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Upton cosponsors JUSTICE Act

Bicameral legislation aims to provide long-term solutions on police reform, accountability, and transparency

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Washington, June 18, 2020 | Josh Paciorek (202-225-3761) | comments

WASHINGTON, D.C. – U.S. Rep. Fred Upton, R-St. Joseph, today announced he was an original cosponsor of the Just and Unifying Solutions to Invigorate Communities Everywhere (JUSTICE) Act, bicameral legislation that aims to provide long-term, bold solutions on police reform, accountability, and transparency. The legislation was introduced in the U.S. Senate by Senator Tim Scott (R-SC) and in the U.S. House of Representatives by Rep. Pete Stauber (R-MN).

“It’s past time for action, and the JUSTICE Act represents the most bold, meaningful reforms in law enforcement that we’ve seen in our lifetimes,” Upon said. “The three pillars of this legislation – increasing training, accountability, and transparency – are necessary as we aim to rebuild trust between law enforcement and communities of color. In my discussions with community leaders and law enforcement and at the peaceful protests I’ve marched in, folks are demanding action. So, if we want to make a  law – and not just a point – Senator Scott’s and Rep. Stauber’s JUSTICE Act represents a serious proposal to end racial injustice in law enforcement and build a safer nation for all Americans.”


The JUSTICE Act, among other reforms, ends the use of chokeholds, increases the use of body cameras, and provides additional resources for law enforcement to improve officer training and tactics, especially regarding de-escalation of force.

A summary is below, and you can click here for the bill text.

Law Enforcement Reform

  • The JUSTICE Act strengthens the training methods and tactics throughout law enforcement jurisdictions, especially regarding de-escalation of force and the duty to intervene, providing law enforcement with new funding to do so, and will also end the practice of utilizing chokeholds
  • Additionally, the bill will reform hiring practices by providing more resources to ensure the makeup of police departments more closely matches the communities they serve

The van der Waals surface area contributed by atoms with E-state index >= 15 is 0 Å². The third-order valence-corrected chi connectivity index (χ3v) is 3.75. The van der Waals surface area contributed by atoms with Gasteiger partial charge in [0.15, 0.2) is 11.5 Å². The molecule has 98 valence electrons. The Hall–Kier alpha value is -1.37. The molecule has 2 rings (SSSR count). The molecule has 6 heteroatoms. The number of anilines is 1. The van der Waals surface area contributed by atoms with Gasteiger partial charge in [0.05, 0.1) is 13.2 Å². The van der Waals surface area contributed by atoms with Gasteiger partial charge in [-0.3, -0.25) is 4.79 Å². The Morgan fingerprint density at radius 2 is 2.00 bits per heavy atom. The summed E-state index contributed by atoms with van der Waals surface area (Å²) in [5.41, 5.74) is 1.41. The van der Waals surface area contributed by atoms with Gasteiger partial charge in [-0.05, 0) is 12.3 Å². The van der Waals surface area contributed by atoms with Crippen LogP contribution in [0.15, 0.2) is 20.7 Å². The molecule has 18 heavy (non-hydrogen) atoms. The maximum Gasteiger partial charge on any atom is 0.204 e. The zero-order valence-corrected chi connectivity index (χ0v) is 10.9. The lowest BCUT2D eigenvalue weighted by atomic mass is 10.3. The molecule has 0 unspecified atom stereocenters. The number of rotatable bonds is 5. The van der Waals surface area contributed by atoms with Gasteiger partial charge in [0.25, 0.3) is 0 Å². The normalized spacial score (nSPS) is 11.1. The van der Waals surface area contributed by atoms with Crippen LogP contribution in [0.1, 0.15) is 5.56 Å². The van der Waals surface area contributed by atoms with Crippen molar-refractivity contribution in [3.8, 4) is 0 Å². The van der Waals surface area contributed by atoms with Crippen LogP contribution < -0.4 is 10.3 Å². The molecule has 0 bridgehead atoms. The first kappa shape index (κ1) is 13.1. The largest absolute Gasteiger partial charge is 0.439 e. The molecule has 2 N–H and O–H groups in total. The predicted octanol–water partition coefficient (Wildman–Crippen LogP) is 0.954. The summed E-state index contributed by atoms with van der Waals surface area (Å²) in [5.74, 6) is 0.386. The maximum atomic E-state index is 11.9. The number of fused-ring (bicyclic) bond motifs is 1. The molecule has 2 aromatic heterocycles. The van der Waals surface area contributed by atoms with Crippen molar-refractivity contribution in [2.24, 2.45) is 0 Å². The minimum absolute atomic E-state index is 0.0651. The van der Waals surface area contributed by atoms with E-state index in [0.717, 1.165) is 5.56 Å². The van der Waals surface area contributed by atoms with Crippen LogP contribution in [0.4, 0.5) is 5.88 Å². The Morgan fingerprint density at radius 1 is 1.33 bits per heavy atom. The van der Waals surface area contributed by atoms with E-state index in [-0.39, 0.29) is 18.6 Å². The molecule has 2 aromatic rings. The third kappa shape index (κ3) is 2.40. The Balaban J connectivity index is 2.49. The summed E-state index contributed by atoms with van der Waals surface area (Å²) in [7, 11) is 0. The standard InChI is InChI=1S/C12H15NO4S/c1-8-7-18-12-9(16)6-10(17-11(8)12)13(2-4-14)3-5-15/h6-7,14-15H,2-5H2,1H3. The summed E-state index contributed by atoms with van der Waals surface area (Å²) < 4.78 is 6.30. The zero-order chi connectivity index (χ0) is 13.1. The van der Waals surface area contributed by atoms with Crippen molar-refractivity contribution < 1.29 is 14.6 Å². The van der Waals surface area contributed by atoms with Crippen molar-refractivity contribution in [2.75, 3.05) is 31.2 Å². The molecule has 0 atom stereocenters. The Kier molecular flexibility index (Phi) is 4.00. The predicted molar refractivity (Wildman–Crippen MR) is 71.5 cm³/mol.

• The JUSTICE Act also ensures when a candidate is interviewed, the department looking to hire will have access to their prior disciplinary records
  • Too often, after a tragic incident, we have learned the offending officer had a disciplinary past in another jurisdiction of which their current employer was unaware


  • Studies show that when body cameras are properly used violent encounters decrease significantly
  • The JUSTICE Act will put more body cameras on the streets, and ensure that departments are both using the cameras and storing their data properly
  • JUSTICE also requires a report establishing best practices for the hiring, firing, suspension, and discipline of law enforcement officers


  • Currently, only about 40 percent of police officers from jurisdictions nationwide report to the FBI after an incident where an officer has discharged his or her weapon or used force
  • The bill will require full reporting in these two areas
  • There is also very little data as to when, where and why no knock warrants are used, and the JUSTICE Act will require reporting in this area as well

Additional Steps

  • The JUSTICE Act will finally make lynching a federal crime
  • It also creates two commissions to study and offer solutions to a broader range of challenges facing black men and boys, and the criminal justice system as a whole
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